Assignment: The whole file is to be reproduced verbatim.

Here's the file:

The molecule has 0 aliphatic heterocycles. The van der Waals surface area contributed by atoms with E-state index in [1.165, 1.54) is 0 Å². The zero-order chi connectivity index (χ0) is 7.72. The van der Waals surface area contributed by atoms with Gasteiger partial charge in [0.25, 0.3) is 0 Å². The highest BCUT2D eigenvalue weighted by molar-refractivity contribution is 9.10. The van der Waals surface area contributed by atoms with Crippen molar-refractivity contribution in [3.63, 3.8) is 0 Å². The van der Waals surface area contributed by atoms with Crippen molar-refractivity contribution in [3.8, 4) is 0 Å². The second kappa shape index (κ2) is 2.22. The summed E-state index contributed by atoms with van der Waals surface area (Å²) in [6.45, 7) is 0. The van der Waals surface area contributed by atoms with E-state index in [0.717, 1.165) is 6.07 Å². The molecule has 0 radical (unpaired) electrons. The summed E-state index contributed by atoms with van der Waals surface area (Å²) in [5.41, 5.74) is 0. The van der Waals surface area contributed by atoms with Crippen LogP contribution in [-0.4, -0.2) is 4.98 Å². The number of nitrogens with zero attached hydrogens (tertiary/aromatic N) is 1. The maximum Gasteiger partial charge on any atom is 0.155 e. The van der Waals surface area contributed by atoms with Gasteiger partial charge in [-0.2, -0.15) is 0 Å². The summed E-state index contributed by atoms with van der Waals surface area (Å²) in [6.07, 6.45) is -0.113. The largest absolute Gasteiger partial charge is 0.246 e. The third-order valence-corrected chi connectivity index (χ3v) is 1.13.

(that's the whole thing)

The molecule has 0 aliphatic heterocycles. The van der Waals surface area contributed by atoms with E-state index in [1.165, 1.54) is 0 Å². The zero-order chi connectivity index (χ0) is 7.72. The van der Waals surface area contributed by atoms with Gasteiger partial charge in [0.25, 0.3) is 0 Å². The highest BCUT2D eigenvalue weighted by molar-refractivity contribution is 9.10. The van der Waals surface area contributed by atoms with Crippen molar-refractivity contribution in [3.63, 3.8) is 0 Å². The van der Waals surface area contributed by atoms with Crippen molar-refractivity contribution in [3.8, 4) is 0 Å². The second kappa shape index (κ2) is 2.22. The summed E-state index contributed by atoms with van der Waals surface area (Å²) in [6.45, 7) is 0. The van der Waals surface area contributed by atoms with E-state index in [0.717, 1.165) is 6.07 Å². The molecule has 0 radical (unpaired) electrons. The summed E-state index contributed by atoms with van der Waals surface area (Å²) in [5.41, 5.74) is 0. The van der Waals surface area contributed by atoms with Crippen LogP contribution in [-0.4, -0.2) is 4.98 Å². The number of nitrogens with zero attached hydrogens (tertiary/aromatic N) is 1. The maximum Gasteiger partial charge on any atom is 0.155 e. The van der Waals surface area contributed by atoms with Gasteiger partial charge in [-0.2, -0.15) is 0 Å². The summed E-state index contributed by atoms with van der Waals surface area (Å²) in [6.07, 6.45) is -0.113. The largest absolute Gasteiger partial charge is 0.246 e. The third-order valence-corrected chi connectivity index (χ3v) is 1.13.